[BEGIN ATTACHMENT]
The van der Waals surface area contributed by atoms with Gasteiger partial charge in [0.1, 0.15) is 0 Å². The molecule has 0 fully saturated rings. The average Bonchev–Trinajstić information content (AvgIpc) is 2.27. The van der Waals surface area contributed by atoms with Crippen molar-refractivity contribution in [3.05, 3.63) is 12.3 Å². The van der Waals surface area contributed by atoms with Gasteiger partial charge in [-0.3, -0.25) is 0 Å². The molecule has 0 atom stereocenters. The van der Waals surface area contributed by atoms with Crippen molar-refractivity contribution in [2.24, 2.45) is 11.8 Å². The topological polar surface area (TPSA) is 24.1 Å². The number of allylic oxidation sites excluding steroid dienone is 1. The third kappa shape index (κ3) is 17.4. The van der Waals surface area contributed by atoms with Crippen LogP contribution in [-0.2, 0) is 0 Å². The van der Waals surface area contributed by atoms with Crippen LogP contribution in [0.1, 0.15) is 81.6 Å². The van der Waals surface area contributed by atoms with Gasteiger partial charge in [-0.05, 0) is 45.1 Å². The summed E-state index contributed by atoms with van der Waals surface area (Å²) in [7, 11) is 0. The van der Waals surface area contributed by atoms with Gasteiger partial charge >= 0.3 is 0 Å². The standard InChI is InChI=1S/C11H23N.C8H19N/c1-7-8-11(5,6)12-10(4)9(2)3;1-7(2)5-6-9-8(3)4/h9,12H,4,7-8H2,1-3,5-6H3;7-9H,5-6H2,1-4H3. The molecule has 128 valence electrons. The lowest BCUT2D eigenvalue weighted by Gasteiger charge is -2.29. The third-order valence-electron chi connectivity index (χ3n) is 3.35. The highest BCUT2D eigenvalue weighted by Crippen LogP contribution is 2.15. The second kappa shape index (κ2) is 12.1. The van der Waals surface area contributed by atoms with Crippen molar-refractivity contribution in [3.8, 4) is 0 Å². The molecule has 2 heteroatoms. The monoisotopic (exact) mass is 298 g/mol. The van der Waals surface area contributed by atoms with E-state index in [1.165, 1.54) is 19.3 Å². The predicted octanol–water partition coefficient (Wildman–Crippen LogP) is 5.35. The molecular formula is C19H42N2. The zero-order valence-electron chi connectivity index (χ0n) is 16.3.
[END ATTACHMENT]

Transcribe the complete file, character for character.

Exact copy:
The van der Waals surface area contributed by atoms with Gasteiger partial charge in [0.1, 0.15) is 0 Å². The molecule has 0 fully saturated rings. The average Bonchev–Trinajstić information content (AvgIpc) is 2.27. The van der Waals surface area contributed by atoms with Crippen molar-refractivity contribution in [3.05, 3.63) is 12.3 Å². The van der Waals surface area contributed by atoms with Gasteiger partial charge in [-0.3, -0.25) is 0 Å². The molecule has 0 atom stereocenters. The van der Waals surface area contributed by atoms with Crippen molar-refractivity contribution in [2.24, 2.45) is 11.8 Å². The topological polar surface area (TPSA) is 24.1 Å². The number of allylic oxidation sites excluding steroid dienone is 1. The third kappa shape index (κ3) is 17.4. The van der Waals surface area contributed by atoms with Crippen LogP contribution in [-0.2, 0) is 0 Å². The van der Waals surface area contributed by atoms with Crippen LogP contribution in [0.1, 0.15) is 81.6 Å². The van der Waals surface area contributed by atoms with Gasteiger partial charge in [-0.05, 0) is 45.1 Å². The summed E-state index contributed by atoms with van der Waals surface area (Å²) in [7, 11) is 0. The van der Waals surface area contributed by atoms with Gasteiger partial charge >= 0.3 is 0 Å². The standard InChI is InChI=1S/C11H23N.C8H19N/c1-7-8-11(5,6)12-10(4)9(2)3;1-7(2)5-6-9-8(3)4/h9,12H,4,7-8H2,1-3,5-6H3;7-9H,5-6H2,1-4H3. The molecule has 128 valence electrons. The lowest BCUT2D eigenvalue weighted by Gasteiger charge is -2.29. The third-order valence-electron chi connectivity index (χ3n) is 3.35. The highest BCUT2D eigenvalue weighted by Crippen LogP contribution is 2.15. The second kappa shape index (κ2) is 12.1. The van der Waals surface area contributed by atoms with Crippen molar-refractivity contribution in [3.8, 4) is 0 Å². The molecule has 2 heteroatoms. The monoisotopic (exact) mass is 298 g/mol. The van der Waals surface area contributed by atoms with E-state index in [1.165, 1.54) is 19.3 Å². The predicted octanol–water partition coefficient (Wildman–Crippen LogP) is 5.35. The molecular formula is C19H42N2. The zero-order valence-electron chi connectivity index (χ0n) is 16.3.